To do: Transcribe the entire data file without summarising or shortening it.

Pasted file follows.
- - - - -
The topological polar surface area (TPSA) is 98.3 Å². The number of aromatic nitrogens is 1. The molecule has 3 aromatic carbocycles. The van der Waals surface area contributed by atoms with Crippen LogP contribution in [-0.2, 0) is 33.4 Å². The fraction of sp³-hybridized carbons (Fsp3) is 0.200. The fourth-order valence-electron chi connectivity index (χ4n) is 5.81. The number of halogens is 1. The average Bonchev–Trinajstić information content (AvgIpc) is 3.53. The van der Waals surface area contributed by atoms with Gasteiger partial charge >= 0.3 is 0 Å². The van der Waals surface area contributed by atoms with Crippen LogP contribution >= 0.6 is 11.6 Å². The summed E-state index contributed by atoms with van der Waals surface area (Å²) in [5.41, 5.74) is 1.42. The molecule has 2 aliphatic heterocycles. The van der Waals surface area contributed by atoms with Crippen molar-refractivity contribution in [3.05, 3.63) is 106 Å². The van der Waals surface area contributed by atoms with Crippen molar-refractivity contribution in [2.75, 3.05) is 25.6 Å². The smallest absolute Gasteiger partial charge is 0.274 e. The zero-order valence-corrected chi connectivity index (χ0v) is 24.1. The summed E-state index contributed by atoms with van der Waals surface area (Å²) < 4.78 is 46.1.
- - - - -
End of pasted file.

The topological polar surface area (TPSA) is 98.3 Å². The number of aromatic nitrogens is 1. The molecule has 3 aromatic carbocycles. The van der Waals surface area contributed by atoms with Crippen LogP contribution in [-0.2, 0) is 33.4 Å². The fraction of sp³-hybridized carbons (Fsp3) is 0.200. The fourth-order valence-electron chi connectivity index (χ4n) is 5.81. The number of halogens is 1. The average Bonchev–Trinajstić information content (AvgIpc) is 3.53. The van der Waals surface area contributed by atoms with Gasteiger partial charge >= 0.3 is 0 Å². The van der Waals surface area contributed by atoms with Crippen LogP contribution >= 0.6 is 11.6 Å². The summed E-state index contributed by atoms with van der Waals surface area (Å²) in [5.41, 5.74) is 1.42. The molecule has 2 aliphatic heterocycles. The van der Waals surface area contributed by atoms with Crippen molar-refractivity contribution in [3.05, 3.63) is 106 Å². The van der Waals surface area contributed by atoms with Crippen molar-refractivity contribution in [2.75, 3.05) is 25.6 Å². The smallest absolute Gasteiger partial charge is 0.274 e. The zero-order valence-corrected chi connectivity index (χ0v) is 24.1. The summed E-state index contributed by atoms with van der Waals surface area (Å²) < 4.78 is 46.1.